Abercrombie & Fitch's Identity Crisis: From Clueless Preppy to Sullen Teen
Abercrombie & Fitch used to have an identity: cool, preppy, sexy. It used to have a chief executive who enforced that identity down to the size of the cuff on the jeans: Mike Jeffries. The retailer's image hasn't enthralled teens or young adults for years, and Jeffries left the company in December. Abercrombie now seems lost and a little depressed. What does it want to be when it grows up?
The executives tasked with reporting financial results on Wednesday morning, March 4, tried to put a bold face on Abercrombie's current predicament. Arthur Martinez, the chairman of the board, said the retailer's leadership is confident and optimistic. But it wasn't truly convincing. The conference call ended with the chief operating officer, Jonathan Ramsden, making what he thought was a private remark: "That's wasn't too painful."
Actually, it was. The company reported that overall sales for the year fell 9 percent, to $3.7 billion; sales declined 8 percent at established stores. Abercrombie didn't do well in the U.S. or internationally, closing 51 stores last year and moving to quit Australia altogether. The only real achievement, if you can call it that, was cutting expenses by a quarter-billion dollars and preparing to open more outlet stores in the U.S.
But executives couldn't give many details about most of what they're doing. In fact, they aren't offering the usual financial predictions about the coming year at all. Nor did Martinez suggest when Abercrombie might appoint a new chief executive, saying only that the search was continuing at an "acceptable" pace.
The company is shedding its old skin, so to speak, by selling the Gulfstream jet that had become a symbol of Jeffries's controlling management style. Airplane crew had to follow a 40-page instruction manual that covered such details as where the former chief executive's dogs should sit and what music could be played. The stores are also becoming less intimidating in the post-Jeffries era. "We are changing the music," said Christos Angelides, the new-ish president of the Abercrombie brand, "trying different levels of noise—uh, music." The stores probably won't be nightclub dark, the clothes will be easier to find, and the fitting rooms more welcoming.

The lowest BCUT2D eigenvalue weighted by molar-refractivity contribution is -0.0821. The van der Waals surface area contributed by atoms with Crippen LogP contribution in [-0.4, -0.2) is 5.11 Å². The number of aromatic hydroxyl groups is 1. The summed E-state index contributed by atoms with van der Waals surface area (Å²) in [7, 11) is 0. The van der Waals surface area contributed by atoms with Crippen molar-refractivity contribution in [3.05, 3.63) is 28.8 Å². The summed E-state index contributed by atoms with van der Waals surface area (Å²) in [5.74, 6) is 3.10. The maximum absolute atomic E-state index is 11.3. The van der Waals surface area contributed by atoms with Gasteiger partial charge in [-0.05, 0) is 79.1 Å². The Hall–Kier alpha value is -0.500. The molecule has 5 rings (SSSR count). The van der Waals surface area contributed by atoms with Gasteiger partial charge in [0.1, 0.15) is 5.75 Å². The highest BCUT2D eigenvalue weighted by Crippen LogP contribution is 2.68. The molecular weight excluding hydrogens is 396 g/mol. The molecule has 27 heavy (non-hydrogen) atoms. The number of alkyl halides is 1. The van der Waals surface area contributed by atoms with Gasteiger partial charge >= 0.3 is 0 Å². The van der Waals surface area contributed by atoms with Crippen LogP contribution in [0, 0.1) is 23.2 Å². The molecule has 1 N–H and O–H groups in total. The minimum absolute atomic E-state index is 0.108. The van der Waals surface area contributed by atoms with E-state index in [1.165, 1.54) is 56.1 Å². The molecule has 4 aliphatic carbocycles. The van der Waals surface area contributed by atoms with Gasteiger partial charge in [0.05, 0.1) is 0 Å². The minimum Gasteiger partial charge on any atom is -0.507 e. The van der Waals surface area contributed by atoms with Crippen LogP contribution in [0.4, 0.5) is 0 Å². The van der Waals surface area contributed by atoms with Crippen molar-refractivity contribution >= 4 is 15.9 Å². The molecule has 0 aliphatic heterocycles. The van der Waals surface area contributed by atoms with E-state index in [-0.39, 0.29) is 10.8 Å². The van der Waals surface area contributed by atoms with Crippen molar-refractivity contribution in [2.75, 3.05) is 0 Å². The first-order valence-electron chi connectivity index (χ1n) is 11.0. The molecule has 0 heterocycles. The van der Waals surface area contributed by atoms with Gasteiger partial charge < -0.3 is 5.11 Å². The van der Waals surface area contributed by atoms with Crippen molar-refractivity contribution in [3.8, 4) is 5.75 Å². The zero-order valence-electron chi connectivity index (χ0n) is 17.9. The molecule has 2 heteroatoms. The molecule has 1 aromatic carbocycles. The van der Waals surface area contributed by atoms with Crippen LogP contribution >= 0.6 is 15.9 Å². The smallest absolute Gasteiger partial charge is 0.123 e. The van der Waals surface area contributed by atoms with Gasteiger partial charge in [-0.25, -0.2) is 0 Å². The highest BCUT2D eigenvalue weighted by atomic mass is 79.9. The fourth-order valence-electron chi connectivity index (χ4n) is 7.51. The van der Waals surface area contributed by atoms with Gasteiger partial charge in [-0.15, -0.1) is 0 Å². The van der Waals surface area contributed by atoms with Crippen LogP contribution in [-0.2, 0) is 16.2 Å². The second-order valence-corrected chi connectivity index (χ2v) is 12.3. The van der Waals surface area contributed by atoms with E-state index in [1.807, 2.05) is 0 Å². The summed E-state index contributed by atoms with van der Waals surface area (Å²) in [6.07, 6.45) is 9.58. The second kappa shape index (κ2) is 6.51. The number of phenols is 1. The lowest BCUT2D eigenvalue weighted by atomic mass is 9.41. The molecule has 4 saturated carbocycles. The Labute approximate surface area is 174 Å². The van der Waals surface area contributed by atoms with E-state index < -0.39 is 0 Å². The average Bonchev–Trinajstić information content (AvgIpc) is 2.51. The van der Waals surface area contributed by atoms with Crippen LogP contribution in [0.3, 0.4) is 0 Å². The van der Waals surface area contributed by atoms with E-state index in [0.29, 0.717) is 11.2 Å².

The biggest change in the stores may be this: Managers will be responsible for how much the store sells. Incredibly, this wasn't the case in the Jeffries era, when managers focused on how the store—and the employees—looked.
The real question is: What will Abercrombie & Fitch stand for? It's not as dependent on the once brand-defining logos. It has introduced black. Abercrombie will, for the first time, sell jeans with zippers instead of only button-fly, Angelides said. Presumably the clothes will be available in sizes larger than 10, too. He described the new Abercrombie look as: "Original, iconic, new, aspirational ... with attention to detail, fabric, wash, and fit. Then making sure they’re trend relevant. We will also have core classics priced competitively." And, he said, some of the clothes will draw on Abercrombie's heritage as a purveyor of outdoor gear for adventurers.
What won't Abercrombie be? We won't really know until August, when the back-to-school shopping season begins and the new clothes reach the stores.